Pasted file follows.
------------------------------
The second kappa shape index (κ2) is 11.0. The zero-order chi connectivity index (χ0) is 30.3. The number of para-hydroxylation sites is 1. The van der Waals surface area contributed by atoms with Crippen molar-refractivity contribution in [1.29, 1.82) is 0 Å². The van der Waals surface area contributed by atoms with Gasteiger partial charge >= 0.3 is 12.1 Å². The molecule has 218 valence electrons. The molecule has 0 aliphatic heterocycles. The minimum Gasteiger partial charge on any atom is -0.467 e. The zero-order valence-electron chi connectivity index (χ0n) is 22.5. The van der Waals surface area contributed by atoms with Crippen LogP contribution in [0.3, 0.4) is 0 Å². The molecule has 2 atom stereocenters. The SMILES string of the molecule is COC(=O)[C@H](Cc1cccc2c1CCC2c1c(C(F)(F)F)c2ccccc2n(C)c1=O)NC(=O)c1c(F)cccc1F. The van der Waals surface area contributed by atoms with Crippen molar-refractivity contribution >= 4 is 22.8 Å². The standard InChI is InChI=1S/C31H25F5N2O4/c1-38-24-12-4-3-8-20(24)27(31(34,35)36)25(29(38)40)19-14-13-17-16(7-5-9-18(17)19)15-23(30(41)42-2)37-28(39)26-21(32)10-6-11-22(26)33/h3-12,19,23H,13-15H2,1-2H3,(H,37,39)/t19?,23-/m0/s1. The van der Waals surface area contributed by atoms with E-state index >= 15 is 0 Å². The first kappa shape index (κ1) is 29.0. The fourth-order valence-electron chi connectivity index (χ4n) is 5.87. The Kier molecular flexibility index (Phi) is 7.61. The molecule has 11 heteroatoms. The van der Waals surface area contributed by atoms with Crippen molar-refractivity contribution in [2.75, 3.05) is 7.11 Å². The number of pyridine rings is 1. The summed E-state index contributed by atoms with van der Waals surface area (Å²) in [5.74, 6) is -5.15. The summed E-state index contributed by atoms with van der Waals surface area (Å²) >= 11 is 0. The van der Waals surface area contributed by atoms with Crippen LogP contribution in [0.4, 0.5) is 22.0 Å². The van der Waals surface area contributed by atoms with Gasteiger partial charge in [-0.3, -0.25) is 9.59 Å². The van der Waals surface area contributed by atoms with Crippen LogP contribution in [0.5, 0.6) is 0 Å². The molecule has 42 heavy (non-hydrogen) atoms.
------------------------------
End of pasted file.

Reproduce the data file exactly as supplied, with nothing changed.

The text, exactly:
The second kappa shape index (κ2) is 11.0. The zero-order chi connectivity index (χ0) is 30.3. The number of para-hydroxylation sites is 1. The van der Waals surface area contributed by atoms with Crippen molar-refractivity contribution in [1.29, 1.82) is 0 Å². The van der Waals surface area contributed by atoms with Gasteiger partial charge >= 0.3 is 12.1 Å². The molecule has 218 valence electrons. The molecule has 0 aliphatic heterocycles. The minimum Gasteiger partial charge on any atom is -0.467 e. The zero-order valence-electron chi connectivity index (χ0n) is 22.5. The van der Waals surface area contributed by atoms with Crippen LogP contribution in [0.3, 0.4) is 0 Å². The molecule has 2 atom stereocenters. The SMILES string of the molecule is COC(=O)[C@H](Cc1cccc2c1CCC2c1c(C(F)(F)F)c2ccccc2n(C)c1=O)NC(=O)c1c(F)cccc1F. The van der Waals surface area contributed by atoms with Crippen molar-refractivity contribution >= 4 is 22.8 Å². The standard InChI is InChI=1S/C31H25F5N2O4/c1-38-24-12-4-3-8-20(24)27(31(34,35)36)25(29(38)40)19-14-13-17-16(7-5-9-18(17)19)15-23(30(41)42-2)37-28(39)26-21(32)10-6-11-22(26)33/h3-12,19,23H,13-15H2,1-2H3,(H,37,39)/t19?,23-/m0/s1. The van der Waals surface area contributed by atoms with E-state index >= 15 is 0 Å². The first kappa shape index (κ1) is 29.0. The fourth-order valence-electron chi connectivity index (χ4n) is 5.87. The Kier molecular flexibility index (Phi) is 7.61. The molecule has 11 heteroatoms. The van der Waals surface area contributed by atoms with Crippen molar-refractivity contribution in [2.75, 3.05) is 7.11 Å². The number of pyridine rings is 1. The summed E-state index contributed by atoms with van der Waals surface area (Å²) in [5.74, 6) is -5.15. The summed E-state index contributed by atoms with van der Waals surface area (Å²) >= 11 is 0. The van der Waals surface area contributed by atoms with Crippen LogP contribution in [0.4, 0.5) is 22.0 Å². The van der Waals surface area contributed by atoms with Gasteiger partial charge in [-0.3, -0.25) is 9.59 Å². The van der Waals surface area contributed by atoms with Crippen LogP contribution in [0.5, 0.6) is 0 Å². The molecule has 42 heavy (non-hydrogen) atoms.